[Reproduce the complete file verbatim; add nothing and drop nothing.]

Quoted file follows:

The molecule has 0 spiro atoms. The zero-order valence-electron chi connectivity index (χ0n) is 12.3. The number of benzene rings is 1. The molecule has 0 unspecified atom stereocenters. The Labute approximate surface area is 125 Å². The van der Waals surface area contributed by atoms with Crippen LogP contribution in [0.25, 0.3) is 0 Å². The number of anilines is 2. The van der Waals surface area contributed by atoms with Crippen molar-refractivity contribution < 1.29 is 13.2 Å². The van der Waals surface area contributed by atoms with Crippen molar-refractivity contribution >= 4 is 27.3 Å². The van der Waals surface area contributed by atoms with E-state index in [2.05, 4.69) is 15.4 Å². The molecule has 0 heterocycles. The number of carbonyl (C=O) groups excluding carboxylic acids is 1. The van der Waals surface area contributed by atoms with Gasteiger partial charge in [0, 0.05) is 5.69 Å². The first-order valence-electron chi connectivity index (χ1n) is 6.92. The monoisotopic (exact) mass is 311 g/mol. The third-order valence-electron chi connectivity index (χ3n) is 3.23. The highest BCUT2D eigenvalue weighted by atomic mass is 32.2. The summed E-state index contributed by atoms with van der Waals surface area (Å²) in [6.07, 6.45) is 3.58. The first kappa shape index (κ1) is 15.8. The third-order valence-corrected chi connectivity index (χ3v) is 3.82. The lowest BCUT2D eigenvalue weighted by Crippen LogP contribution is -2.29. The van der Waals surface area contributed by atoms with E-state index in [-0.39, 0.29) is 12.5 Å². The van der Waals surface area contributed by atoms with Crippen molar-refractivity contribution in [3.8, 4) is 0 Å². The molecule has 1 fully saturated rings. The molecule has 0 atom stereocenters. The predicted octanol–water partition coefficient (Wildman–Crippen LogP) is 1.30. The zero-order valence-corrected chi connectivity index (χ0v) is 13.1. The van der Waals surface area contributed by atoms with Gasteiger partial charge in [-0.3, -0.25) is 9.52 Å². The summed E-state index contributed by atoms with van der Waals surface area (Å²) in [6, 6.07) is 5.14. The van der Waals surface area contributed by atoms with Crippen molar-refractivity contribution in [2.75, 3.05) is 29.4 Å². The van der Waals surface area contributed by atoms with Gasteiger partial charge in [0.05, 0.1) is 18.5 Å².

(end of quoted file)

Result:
The molecule has 0 spiro atoms. The zero-order valence-electron chi connectivity index (χ0n) is 12.3. The number of benzene rings is 1. The molecule has 0 unspecified atom stereocenters. The Labute approximate surface area is 125 Å². The van der Waals surface area contributed by atoms with Crippen LogP contribution in [0.25, 0.3) is 0 Å². The number of anilines is 2. The van der Waals surface area contributed by atoms with Crippen molar-refractivity contribution < 1.29 is 13.2 Å². The van der Waals surface area contributed by atoms with Crippen molar-refractivity contribution >= 4 is 27.3 Å². The van der Waals surface area contributed by atoms with E-state index in [2.05, 4.69) is 15.4 Å². The molecule has 0 heterocycles. The number of carbonyl (C=O) groups excluding carboxylic acids is 1. The van der Waals surface area contributed by atoms with Gasteiger partial charge in [0, 0.05) is 5.69 Å². The first-order valence-electron chi connectivity index (χ1n) is 6.92. The monoisotopic (exact) mass is 311 g/mol. The third-order valence-electron chi connectivity index (χ3n) is 3.23. The highest BCUT2D eigenvalue weighted by atomic mass is 32.2. The summed E-state index contributed by atoms with van der Waals surface area (Å²) in [6.07, 6.45) is 3.58. The first kappa shape index (κ1) is 15.8. The third-order valence-corrected chi connectivity index (χ3v) is 3.82. The lowest BCUT2D eigenvalue weighted by Crippen LogP contribution is -2.29. The van der Waals surface area contributed by atoms with E-state index in [-0.39, 0.29) is 12.5 Å². The van der Waals surface area contributed by atoms with Crippen molar-refractivity contribution in [3.8, 4) is 0 Å². The molecule has 1 fully saturated rings. The molecule has 0 atom stereocenters. The predicted octanol–water partition coefficient (Wildman–Crippen LogP) is 1.30. The zero-order valence-corrected chi connectivity index (χ0v) is 13.1. The van der Waals surface area contributed by atoms with Gasteiger partial charge in [-0.3, -0.25) is 9.52 Å². The summed E-state index contributed by atoms with van der Waals surface area (Å²) in [6, 6.07) is 5.14. The van der Waals surface area contributed by atoms with Crippen molar-refractivity contribution in [2.75, 3.05) is 29.4 Å². The van der Waals surface area contributed by atoms with Gasteiger partial charge in [0.05, 0.1) is 18.5 Å².